I think we all wish we were more creative.
Last year, one of my most popular posts here on Bidsketch addressed some psychological studies on being more productive. I know people appreciated that article because anything that has to do with “self-improvement” is usually laced with anecdotal evidence and some hefty servings of the “hoo rah” mentality over any sincere facts.
Since a huge majority of freelancers are involved in creative work, today I wanted to take a similar look into the subject of creativity to reveal proven academic insights that may help you in your creative efforts.
We’ll be covering ways to boost creative thinking, an important lesson in inspiring creative work, and why brainstorming is actually dangerous to novel ideas.
Let’s jump in!
How to Boost Your Creativity
Creativity is definitely a muddy subject, but there has been some solid research on a few aspects that are known to affect creative thinking.
Below I’ll go over some of the more insightful research in this area. It will take some effort on your part to connect the dots, but overall these studies should be a great place to start when you find yourself stagnating with your creative work or if you are looking for some inspiration.
1. Implement limitations: Although external limitations can be harmful to creativity, right now we are talking about internal limitations that you can set during your creative process.
The reason this is interesting is because some research has shown that an insidious creativity killer we may all have is taking the “path of least resistance” when it comes to creating something new.
(ie, We like building on things we’ve already done before or we’ll use every resource available)
It’s suggested that self-imposed limitations can help boost creativity by pushing people outside of their comfort zone, or forcing them to work around unusual parameters.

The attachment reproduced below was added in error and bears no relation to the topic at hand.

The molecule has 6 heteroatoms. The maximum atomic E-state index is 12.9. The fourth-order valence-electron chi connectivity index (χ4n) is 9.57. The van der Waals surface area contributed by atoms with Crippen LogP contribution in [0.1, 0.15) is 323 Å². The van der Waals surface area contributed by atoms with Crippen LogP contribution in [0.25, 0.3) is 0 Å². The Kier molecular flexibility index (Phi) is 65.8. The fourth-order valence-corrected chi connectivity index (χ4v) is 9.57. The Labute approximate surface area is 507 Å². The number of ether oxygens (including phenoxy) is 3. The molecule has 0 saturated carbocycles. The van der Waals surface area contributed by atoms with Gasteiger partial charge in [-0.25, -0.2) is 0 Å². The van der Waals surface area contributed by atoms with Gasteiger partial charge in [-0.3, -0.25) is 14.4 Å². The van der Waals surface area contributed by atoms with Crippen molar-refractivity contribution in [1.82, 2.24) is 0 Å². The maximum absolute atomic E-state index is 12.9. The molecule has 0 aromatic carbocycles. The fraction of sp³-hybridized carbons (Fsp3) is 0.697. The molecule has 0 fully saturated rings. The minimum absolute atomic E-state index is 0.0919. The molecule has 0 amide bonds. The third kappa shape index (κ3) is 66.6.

One of the most famous examples is the story of how Dr. Seuss produced Green Eggs & Ham after a bet where he was challenged by his editor to produce an entire book in under 50 different words.
I’m no Dr. Seuss, but even I’ve recognized that I get some pretty original ideas when I’m forced to put something into 500 words instead of 1000, or when I’m working around other parameters that I’m not used to.
See if you can limit yourself in some way and spur on creative thinking by making your brain come up with ideas that are essential for getting around these self-imposed roadblocks.
2. Re-conceptualize the problem: An interesting bit of research has pointed out that creative people tend to re-conceptualize problems more often (and on a more consistent basis) than “non-creatives.”
What that means is, instead of focusing on the “cut-and-dry” end goals for new projects, creative people have a tendency to sit back and examine the problem in multiple ways before they begin to work.
Here’s an example from my work — since I handle content strategy for startups, my end goal might be something along the lines of, “Write popular articles.” But approaching a new piece with the mindset of, “How can I write something that will get a lot of tweets?” likely will not result in something very good.
Instead, focusing on issues that will actually capture people’s interest will be much more helpful in getting me towards my metric-related goals.
This is useful to know if you ever find yourself stagnating on projects because you’re too zoned in on generic problems (“How can I improve this client’s website?”). Instead, examine the situation from a more meaningful angle (“What elements on this site only add clutter and are rarely used?”).
3.) Daydream… after you’ve earned it: Although study after study confirms that daydreams, naps, and mental breaks are all essential to the creative process, I’ve noticed that many folks fall for the “trap” of using this to avoid putting in the work!
For instance, one very important study on creative thinking shows that daydreaming is only effective when you’ve poured a lot of efforts into a project.